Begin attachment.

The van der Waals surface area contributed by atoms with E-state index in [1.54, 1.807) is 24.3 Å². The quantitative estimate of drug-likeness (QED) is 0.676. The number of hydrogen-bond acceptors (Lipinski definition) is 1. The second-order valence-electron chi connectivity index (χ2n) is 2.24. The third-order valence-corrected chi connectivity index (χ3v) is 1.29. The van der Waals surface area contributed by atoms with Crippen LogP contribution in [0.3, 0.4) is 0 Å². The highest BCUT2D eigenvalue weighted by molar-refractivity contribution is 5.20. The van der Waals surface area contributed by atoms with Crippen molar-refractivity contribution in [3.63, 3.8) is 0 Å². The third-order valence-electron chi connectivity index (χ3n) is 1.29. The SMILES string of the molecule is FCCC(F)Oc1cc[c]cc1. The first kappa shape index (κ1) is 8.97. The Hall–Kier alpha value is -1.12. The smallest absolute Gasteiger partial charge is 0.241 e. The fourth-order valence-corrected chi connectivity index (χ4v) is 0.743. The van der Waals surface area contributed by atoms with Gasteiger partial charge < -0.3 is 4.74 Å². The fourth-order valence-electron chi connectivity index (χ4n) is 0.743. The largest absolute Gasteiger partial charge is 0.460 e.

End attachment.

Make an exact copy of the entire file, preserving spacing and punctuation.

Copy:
The van der Waals surface area contributed by atoms with E-state index in [1.54, 1.807) is 24.3 Å². The quantitative estimate of drug-likeness (QED) is 0.676. The number of hydrogen-bond acceptors (Lipinski definition) is 1. The second-order valence-electron chi connectivity index (χ2n) is 2.24. The third-order valence-corrected chi connectivity index (χ3v) is 1.29. The van der Waals surface area contributed by atoms with Crippen LogP contribution in [0.3, 0.4) is 0 Å². The highest BCUT2D eigenvalue weighted by molar-refractivity contribution is 5.20. The van der Waals surface area contributed by atoms with Crippen molar-refractivity contribution in [3.63, 3.8) is 0 Å². The third-order valence-electron chi connectivity index (χ3n) is 1.29. The SMILES string of the molecule is FCCC(F)Oc1cc[c]cc1. The first kappa shape index (κ1) is 8.97. The Hall–Kier alpha value is -1.12. The smallest absolute Gasteiger partial charge is 0.241 e. The fourth-order valence-corrected chi connectivity index (χ4v) is 0.743. The van der Waals surface area contributed by atoms with Gasteiger partial charge < -0.3 is 4.74 Å². The fourth-order valence-electron chi connectivity index (χ4n) is 0.743. The largest absolute Gasteiger partial charge is 0.460 e.